Her last farewells to her Sisters were imbued with the most lively faith. She told them how happy she was to die in religion, and warmly thanked each one of them for all the good that she had received from them. The thought of death did not terrify her at all. She discussed it with the Sisters in the calmest tone, and spoke of her funeral as if she was talking about someone else. During her long hours of suffering, her soul was lifted up to heaven and drew power and courage from it. One day, an infirmarian wished to close the window so that the invalid would not be inconvenienced by too much rough weather. Sister Marie-Rosalie told her quietly: “Oh, let me go on seeing beautiful heaven!”

On 9th January 1863, Extreme Unction was administered to her. She received it with great fervour. In the midst of her sorrows, she looked at the image of Jesus crucified and the Mother of Sorrows, and drew a sweet consolation from them. She also had a great devotion to Saint Joseph, and wanted to die on 19th March, the day of his feast. The Saviour, however, disposed otherwise. On the third Sunday after Easter, 26th April, the feast of the Patronage of Saint Joseph, at the request of the invalid, a little altar was put in her cell in honour of this great Saint. Her pains soon increased in a frightening manner. On Wednesday morning, they asked her if she wished to receive communion, and she made an affirmative sign in reply. After a few minutes of waiting, she then received holy communion and made a sign that she had been able to consume the sacred Host. Her hands crossed over her breast seemed to press her beloved Saviour against her heart one last time. Soon she entered into agony, and while the confessor and the Sisters were reciting the prayers of the agonising, Sister Marie-Rosalie peacefully rendered her soul up to God. This was on Thursday, 30th April 1863, on the feast of Saint Catherine of Siena.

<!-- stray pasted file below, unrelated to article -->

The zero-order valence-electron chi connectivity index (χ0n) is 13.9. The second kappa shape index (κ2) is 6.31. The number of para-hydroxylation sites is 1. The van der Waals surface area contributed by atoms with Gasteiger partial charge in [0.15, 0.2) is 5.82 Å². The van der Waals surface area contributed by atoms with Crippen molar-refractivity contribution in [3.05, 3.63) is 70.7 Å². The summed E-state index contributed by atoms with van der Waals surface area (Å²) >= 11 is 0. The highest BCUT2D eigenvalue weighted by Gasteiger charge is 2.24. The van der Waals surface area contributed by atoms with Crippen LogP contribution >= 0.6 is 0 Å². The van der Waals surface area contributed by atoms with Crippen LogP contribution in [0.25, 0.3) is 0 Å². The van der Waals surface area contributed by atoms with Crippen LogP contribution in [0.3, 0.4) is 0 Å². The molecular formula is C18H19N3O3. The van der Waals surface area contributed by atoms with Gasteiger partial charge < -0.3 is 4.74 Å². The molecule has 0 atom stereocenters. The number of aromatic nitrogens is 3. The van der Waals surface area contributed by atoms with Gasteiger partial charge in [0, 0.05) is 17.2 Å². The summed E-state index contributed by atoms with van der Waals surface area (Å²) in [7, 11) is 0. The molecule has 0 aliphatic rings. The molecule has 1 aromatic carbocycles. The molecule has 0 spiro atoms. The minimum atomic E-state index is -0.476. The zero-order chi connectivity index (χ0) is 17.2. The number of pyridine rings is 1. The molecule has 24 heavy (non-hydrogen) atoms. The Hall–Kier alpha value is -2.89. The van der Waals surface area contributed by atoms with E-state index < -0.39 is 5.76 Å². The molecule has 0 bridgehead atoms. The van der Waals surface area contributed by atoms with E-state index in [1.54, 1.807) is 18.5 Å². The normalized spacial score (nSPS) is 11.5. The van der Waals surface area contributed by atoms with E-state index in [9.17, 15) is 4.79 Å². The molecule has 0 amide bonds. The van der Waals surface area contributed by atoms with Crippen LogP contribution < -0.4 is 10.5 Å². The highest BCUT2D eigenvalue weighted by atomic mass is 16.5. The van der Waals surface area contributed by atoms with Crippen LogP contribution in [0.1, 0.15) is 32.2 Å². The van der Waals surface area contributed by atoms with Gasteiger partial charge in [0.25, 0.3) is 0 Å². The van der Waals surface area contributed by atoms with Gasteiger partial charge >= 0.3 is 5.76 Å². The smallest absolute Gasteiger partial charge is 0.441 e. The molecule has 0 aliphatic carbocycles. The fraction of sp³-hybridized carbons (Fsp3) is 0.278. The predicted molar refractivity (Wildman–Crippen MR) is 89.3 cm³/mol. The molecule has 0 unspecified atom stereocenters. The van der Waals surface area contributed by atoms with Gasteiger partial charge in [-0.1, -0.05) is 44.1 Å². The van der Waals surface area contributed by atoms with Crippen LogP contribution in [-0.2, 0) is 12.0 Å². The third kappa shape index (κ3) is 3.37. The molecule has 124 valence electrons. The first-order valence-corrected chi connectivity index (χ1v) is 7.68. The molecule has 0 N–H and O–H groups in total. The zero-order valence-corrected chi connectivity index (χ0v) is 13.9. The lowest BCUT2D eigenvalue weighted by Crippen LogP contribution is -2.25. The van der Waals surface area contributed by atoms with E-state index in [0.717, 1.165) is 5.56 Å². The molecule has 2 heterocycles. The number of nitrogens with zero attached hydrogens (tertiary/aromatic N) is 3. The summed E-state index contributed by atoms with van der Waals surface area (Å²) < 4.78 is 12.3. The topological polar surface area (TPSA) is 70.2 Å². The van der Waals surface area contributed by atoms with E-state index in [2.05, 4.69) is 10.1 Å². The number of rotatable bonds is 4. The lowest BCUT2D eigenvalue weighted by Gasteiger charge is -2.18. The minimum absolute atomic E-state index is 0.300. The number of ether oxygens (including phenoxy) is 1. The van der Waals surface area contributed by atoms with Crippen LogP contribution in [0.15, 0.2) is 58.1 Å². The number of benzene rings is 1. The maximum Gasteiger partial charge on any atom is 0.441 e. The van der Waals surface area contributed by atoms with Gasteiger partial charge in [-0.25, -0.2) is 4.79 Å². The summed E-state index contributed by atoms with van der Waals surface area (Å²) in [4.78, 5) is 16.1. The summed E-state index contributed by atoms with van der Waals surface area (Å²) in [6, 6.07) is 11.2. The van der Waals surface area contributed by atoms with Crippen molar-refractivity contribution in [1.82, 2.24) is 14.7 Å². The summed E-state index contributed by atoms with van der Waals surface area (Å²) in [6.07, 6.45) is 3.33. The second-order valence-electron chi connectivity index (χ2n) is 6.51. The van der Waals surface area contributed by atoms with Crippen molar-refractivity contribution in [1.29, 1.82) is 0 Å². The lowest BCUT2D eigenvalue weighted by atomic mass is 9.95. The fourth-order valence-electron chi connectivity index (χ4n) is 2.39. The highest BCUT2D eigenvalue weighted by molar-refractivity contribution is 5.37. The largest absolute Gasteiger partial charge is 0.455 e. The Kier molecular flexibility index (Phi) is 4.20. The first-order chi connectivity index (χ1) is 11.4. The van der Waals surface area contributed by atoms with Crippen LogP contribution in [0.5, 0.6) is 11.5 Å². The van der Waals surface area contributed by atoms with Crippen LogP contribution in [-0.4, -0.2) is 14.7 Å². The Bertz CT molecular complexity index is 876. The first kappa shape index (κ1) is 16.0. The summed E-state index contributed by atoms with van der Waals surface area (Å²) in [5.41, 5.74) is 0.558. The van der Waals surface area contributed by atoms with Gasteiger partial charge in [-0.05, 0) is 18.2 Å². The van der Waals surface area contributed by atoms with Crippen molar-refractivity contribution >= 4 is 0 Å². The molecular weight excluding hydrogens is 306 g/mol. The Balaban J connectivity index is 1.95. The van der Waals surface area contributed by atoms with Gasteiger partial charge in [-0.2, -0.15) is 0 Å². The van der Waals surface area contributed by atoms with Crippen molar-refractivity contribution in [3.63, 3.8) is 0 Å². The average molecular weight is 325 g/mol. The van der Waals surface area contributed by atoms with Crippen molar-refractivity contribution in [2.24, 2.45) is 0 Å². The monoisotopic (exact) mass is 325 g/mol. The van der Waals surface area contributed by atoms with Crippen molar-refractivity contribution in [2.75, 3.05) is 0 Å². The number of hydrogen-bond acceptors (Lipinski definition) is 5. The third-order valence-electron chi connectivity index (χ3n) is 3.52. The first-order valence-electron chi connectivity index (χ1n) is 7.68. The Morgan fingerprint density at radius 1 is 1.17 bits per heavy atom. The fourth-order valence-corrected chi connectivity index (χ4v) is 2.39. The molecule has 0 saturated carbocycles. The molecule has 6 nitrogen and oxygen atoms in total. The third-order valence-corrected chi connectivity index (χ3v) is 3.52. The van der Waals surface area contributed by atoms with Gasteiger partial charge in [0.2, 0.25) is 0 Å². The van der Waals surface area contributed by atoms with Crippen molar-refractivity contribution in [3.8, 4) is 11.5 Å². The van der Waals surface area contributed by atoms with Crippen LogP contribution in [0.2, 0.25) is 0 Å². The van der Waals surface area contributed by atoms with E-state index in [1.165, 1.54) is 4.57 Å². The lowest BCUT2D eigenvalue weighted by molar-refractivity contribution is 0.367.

Thus died this faithful servant of God, after having exchanged the splendours of the world for the obscurity of the cloister. Her religious life had been a short one, but marked by heroic virtues. Everyone’s hearts were united in praising her holy works and in proclaiming as blessed she who, in the example of Saint Agnes, had seen, loved and cherished with all her heart Jesus Christ, the only Son of God, the Saviour of mankind..


[1] Rev. Father Van Krugten, Redemptorist.
[2] Following her change of regime, and especially because of the summer heat, Sister Marie-Rosalie was indisposed for some time. Also, her Superiors took it upon themselves to moderate her desires for mortification and her aversion to exceptions. It was for this reason that Princess-mother Josephine urged her by letter to look after her health. Queen Stephanie was informed of it, and from this comes the allusion to her momentary despondency.

This necrology is translated from Fleurs de l'Institut des Rédemptoristines by Mr John R. Bradbury. The copyright of this translation is the property of the Redemptoristine Nuns of Maitland, Australia. The integral version of the translated book will be posted here as the necrologies appear.